Unfamiliar sights, sounds, and smells can have a direct impact on human health and behavior, as explained in Cornell University professor Gary Evans’ seminal book “Environmental Stress.” A growing body of research examining the effects of sensory stress reveals that when sensory levels exceed a person’s threshold, cortisol levels and nervous system activity become elevated, which can cause the body to enter “fight or flight” mode. If stress levels continue to be elevated, research presented in the environmental health text “Environmental Health: From Global to Local” suggests that a person can experience anxiety, depression, and even PTSD as a result.

Intensive care units (ICUs) often have high levels of associated stress for patients and staff. Traditionally, ICUs have been designed in a radial layout with a central nurses’ station and surrounding patient rooms. While this design strategy creates good patient visibility for medical staff, it often sacrifices privacy and sensory balance. Humans use their five senses to experience an environment, and typical hospital sounds such as beeping equipment, noisy supply carts, and loud conversations, combined with visually cluttered patient rooms, strange scents, and bright fluorescent lights can cause sensory overload and trigger physiological reactions for everyone who experiences the space. A research study on sleep in the ICU, published in the Journal of Intensive Care Medicine in 2016, suggests that prolonged sensory stress can impact the body’s ability to heal and may prolong hospital stays.

Beyond its impact on patients, the ICU environment can also adversely affect nurses and staff, who can become overwhelmed by the constant combination of surrounding sights, sounds, and smells. Without a space within the facility to adequately decompress, medical staff can experience burnout and compassion fatigue.

In 2012, when Gresham Smith (Jacksonville, Fla.) began designing Tallahassee Memorial Hospital’s (TMH) M.T. Mustian Center in Tallahassee, Fla., a new critical care tower to replace the hospital’s decades-old ICU, the project team focused on increasing capacity and integrating new technology, but most important was challenging the status quo in critical care design using evidence-based design. At one of the first meetings, the TMH team made it clear they wanted to integrate an onstage/off-stage approach to separate public and private spaces. The goal was to create an ICU environment that supports improved outcomes by decreasing sensory stress, not only by concealing staff work areas using but also by minimizing noise levels, maximizing visibility, and increasing natural light throughout the space.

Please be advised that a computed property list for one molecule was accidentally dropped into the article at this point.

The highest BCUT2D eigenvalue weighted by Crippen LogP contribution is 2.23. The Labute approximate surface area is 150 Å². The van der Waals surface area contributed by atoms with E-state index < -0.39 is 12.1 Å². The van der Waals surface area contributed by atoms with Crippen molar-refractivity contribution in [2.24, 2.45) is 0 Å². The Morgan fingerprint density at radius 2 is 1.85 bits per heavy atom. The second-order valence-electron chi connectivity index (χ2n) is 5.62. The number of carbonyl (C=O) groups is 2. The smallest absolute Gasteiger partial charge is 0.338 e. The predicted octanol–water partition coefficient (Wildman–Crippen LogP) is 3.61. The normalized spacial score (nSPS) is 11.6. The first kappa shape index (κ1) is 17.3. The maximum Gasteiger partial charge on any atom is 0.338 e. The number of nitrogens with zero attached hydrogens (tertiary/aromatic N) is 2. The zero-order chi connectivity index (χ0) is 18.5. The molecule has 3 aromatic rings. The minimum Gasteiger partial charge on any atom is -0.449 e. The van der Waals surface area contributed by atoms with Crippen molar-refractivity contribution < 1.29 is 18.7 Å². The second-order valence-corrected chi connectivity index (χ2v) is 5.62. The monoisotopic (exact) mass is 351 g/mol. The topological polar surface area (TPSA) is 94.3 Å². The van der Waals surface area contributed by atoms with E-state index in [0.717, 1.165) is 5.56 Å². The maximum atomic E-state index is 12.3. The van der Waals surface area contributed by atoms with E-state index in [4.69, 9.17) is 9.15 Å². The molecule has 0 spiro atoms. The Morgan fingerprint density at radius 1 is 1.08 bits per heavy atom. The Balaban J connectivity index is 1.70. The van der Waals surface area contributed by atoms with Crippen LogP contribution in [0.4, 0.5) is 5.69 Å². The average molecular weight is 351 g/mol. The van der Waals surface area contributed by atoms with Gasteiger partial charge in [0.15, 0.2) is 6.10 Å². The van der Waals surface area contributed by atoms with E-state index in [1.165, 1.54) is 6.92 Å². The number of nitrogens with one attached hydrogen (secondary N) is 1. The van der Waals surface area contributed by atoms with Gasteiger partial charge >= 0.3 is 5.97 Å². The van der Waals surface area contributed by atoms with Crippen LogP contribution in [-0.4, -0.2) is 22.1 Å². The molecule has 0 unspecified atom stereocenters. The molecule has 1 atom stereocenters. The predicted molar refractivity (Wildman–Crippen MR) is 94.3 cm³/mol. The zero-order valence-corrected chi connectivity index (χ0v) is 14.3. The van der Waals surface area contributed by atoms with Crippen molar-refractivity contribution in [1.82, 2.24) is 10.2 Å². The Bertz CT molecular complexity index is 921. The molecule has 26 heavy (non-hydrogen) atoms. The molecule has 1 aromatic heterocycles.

The resulting five-story, 346,270-square-foot ICU and surgery tower, which opened in May 2019, modernizes the hospital’s surgery suite and adult intensive care units, creating a sense of place and a calming environment for people experiencing what’s often an extremely stressful time in their lives.

Prioritizing patients and providers

Prior to the new tower opening, data gathered from patients, families, and staff on the former ICU identified three types of environmental stressors within the space: sound, overall distractions, and room layout. Sounds and overall distractions included alarms, equipment sounds, and interruptions from visitors and medical staff, while stressors related to room layout included room size, lack of computer access, and no visible connection to the outside.